Broadmoor World Arena

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Broadmoor World Arena
Former names Broadmoor Ice Palace (1938-60)
Location The Broadmoor
1 Lake Ave
Colorado Springs, CO 80906
Broke ground 1937 (conversion)
Opened January, 1938 (ice arena)
Closed March, 1994
Demolished 1994
Owner The Broadmoor
Operator The Broadmoor
Capacity 3,000
Tenants
Broadmoor Skating Club
Colorado College Tigers
(Ice Hockey)

The Broadmoor World Arena was a pioneering skating rink and hockey arena located at the Broadmoor Resort & Spa in Colorado Springs, Colorado. Originally an outdoor riding academy, the building was enclosed and converted to an ice arena which opened in January 1938. It was the original home of the Colorado College Tigers hockey team, as well as the Broadmoor Skating Club, a major force in the figure skating community. The building served as the first home of the NCAA Hockey Championships, which it hosted for the first ten years of its existence (1948-1957) and once more, in 1969. The arena served as host to the International Ice Hockey Federation World Championships in 1962. It also hosted the World Figure Skating Championships five times between 1957 and 1975.

With wooden seats, red aisle carpeting and wildlife paintings on the walls, the arena had an intimate atmosphere that reflected its lakeside, resort hotel setting. The arena was the primary arena setting in the 1970s movie Ice Castles.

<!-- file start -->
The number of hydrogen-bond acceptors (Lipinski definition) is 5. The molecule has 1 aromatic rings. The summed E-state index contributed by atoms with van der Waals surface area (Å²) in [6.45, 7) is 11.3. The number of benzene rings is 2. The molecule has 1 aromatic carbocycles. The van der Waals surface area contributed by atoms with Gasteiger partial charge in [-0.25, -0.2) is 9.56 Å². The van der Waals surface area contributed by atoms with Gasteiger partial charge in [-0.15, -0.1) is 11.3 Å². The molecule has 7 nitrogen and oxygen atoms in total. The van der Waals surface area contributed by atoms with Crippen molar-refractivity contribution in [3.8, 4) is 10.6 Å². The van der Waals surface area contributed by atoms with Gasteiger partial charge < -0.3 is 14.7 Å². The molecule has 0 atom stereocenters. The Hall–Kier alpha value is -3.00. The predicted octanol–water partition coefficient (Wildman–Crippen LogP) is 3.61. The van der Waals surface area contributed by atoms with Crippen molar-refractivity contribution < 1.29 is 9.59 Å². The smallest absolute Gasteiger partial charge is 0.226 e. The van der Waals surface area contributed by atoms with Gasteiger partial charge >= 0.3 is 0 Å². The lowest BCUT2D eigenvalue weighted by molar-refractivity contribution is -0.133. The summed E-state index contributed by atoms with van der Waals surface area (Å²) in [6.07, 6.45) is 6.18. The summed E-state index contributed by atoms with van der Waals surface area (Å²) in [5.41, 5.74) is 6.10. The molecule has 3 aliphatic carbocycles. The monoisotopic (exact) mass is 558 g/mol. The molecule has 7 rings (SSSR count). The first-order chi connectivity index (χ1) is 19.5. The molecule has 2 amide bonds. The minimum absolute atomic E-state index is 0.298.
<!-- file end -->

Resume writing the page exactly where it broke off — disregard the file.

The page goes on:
In 1993, the Broadmoor announced that it would be closing the venerable arena to make room for a $27 million expansion of the resort. It closed in March 1994. The last major event held at the arena was the 1994 World Junior Figure Skating Championships. The Tigers now play their hockey games at the similarly-named World Arena.

There is a memorial on the grounds of the hotel to the members of the 1961 US Figure Skating team, all of whom perished in the crash of their flight to the 1961 championships near Brussels, Belgium. Many of them had trained at the Broadmoor.

External links[edit]

Preceded by
first event
Host of the
Frozen Four

1948 – 1957
Succeeded by
Williams Arena
Minneapolis, Minnesota
Preceded by
Duluth Arena
Duluth, Minnesota
Host of the
Frozen Four

1969
Succeeded by
Olympic Center
Lake Placid, New York

Coordinates: 38°47′26″N 104°51′10″W / 38.790612°N 104.85265°W / 38.790612; -104.85265